Author(s): Mike Heath, Sudeep Sarkar, Thomas Sanocki, Kevin Bowyer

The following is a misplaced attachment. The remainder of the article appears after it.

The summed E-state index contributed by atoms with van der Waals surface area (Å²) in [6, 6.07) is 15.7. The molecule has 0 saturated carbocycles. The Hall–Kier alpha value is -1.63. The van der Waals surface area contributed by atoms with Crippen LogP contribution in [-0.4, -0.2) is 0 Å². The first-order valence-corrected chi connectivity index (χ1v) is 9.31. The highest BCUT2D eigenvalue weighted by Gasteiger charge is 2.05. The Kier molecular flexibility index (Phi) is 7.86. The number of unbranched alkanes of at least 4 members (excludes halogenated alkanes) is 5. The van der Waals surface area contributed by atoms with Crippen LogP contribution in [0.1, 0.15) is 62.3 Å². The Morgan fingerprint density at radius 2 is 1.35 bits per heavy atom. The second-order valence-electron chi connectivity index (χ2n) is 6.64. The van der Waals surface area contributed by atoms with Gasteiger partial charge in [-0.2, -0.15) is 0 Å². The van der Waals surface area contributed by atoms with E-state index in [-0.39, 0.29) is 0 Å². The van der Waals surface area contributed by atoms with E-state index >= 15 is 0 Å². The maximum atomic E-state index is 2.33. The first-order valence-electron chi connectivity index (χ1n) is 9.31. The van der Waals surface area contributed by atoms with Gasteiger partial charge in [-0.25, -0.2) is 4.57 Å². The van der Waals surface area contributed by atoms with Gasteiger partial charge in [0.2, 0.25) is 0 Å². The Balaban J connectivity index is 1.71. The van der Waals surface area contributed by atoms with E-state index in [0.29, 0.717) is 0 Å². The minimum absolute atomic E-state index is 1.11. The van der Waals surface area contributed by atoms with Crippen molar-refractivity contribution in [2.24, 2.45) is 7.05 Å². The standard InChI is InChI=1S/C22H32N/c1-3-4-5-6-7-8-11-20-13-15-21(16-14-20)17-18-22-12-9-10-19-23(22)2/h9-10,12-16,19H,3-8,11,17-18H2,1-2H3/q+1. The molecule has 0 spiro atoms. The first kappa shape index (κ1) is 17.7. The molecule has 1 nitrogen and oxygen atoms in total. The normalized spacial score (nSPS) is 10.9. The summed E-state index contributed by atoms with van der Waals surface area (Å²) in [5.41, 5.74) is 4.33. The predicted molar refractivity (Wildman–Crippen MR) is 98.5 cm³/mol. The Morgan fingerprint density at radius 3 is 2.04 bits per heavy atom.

Because of the difficulty of obtaining ground truth for real images, the traditional technique for comparing low-level vision algorithms is to present image results, side by side, and to let the reader subjectively judge the quality. This is not a scientifically satisfactory strategy. However, human rating experiments can be done in a more rigorous manner to provide useful quantitative conclusions. We present a paradigm based on experimental psychology and statistics, in which humans rate the output of low level vision algorithms. We demonstrate the proposed experimental strategy by comparing four well-known edge detectors: Canny, Nalwa–Binford, Sarkar–Boyer, and Sobel. We answer the following questions: Is there a statistically significant difference in edge detector outputs as perceived by humans when considering an object recognition task? Do the edge detection results of an operator vary significantly with the choice of its parameters? For each detector, is it possible to choose a single set of optimal parameters for all the images without significantly affecting the edge output quality? Does an edge detector produce edges of the same quality for all images, or does the edge quality vary with the image?